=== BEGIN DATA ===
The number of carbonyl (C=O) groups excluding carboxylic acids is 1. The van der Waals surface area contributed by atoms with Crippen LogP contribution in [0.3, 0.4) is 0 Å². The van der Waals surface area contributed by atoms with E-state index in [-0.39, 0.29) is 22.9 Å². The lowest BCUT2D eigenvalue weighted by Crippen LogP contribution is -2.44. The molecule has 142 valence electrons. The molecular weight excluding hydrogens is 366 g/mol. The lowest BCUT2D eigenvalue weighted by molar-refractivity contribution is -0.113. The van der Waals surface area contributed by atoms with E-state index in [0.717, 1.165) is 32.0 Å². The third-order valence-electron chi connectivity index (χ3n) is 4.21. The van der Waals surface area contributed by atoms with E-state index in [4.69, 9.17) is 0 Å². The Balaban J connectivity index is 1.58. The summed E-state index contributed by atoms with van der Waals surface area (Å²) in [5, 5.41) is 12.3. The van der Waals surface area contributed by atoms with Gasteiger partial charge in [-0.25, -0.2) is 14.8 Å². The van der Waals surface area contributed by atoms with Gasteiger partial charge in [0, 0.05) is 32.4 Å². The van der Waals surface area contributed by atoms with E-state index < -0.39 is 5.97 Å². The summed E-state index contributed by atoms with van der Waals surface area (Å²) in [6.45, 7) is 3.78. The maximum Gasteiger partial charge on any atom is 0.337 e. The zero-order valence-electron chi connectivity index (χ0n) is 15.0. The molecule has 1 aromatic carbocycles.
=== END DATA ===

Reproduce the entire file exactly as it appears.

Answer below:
The number of carbonyl (C=O) groups excluding carboxylic acids is 1. The van der Waals surface area contributed by atoms with Crippen LogP contribution in [0.3, 0.4) is 0 Å². The van der Waals surface area contributed by atoms with E-state index in [-0.39, 0.29) is 22.9 Å². The lowest BCUT2D eigenvalue weighted by Crippen LogP contribution is -2.44. The molecule has 142 valence electrons. The molecular weight excluding hydrogens is 366 g/mol. The lowest BCUT2D eigenvalue weighted by molar-refractivity contribution is -0.113. The van der Waals surface area contributed by atoms with E-state index in [0.717, 1.165) is 32.0 Å². The third-order valence-electron chi connectivity index (χ3n) is 4.21. The van der Waals surface area contributed by atoms with E-state index in [4.69, 9.17) is 0 Å². The Balaban J connectivity index is 1.58. The summed E-state index contributed by atoms with van der Waals surface area (Å²) in [5, 5.41) is 12.3. The van der Waals surface area contributed by atoms with Gasteiger partial charge in [-0.25, -0.2) is 14.8 Å². The van der Waals surface area contributed by atoms with Gasteiger partial charge in [0, 0.05) is 32.4 Å². The van der Waals surface area contributed by atoms with E-state index < -0.39 is 5.97 Å². The summed E-state index contributed by atoms with van der Waals surface area (Å²) in [6.45, 7) is 3.78. The maximum Gasteiger partial charge on any atom is 0.337 e. The zero-order valence-electron chi connectivity index (χ0n) is 15.0. The molecule has 1 aromatic carbocycles.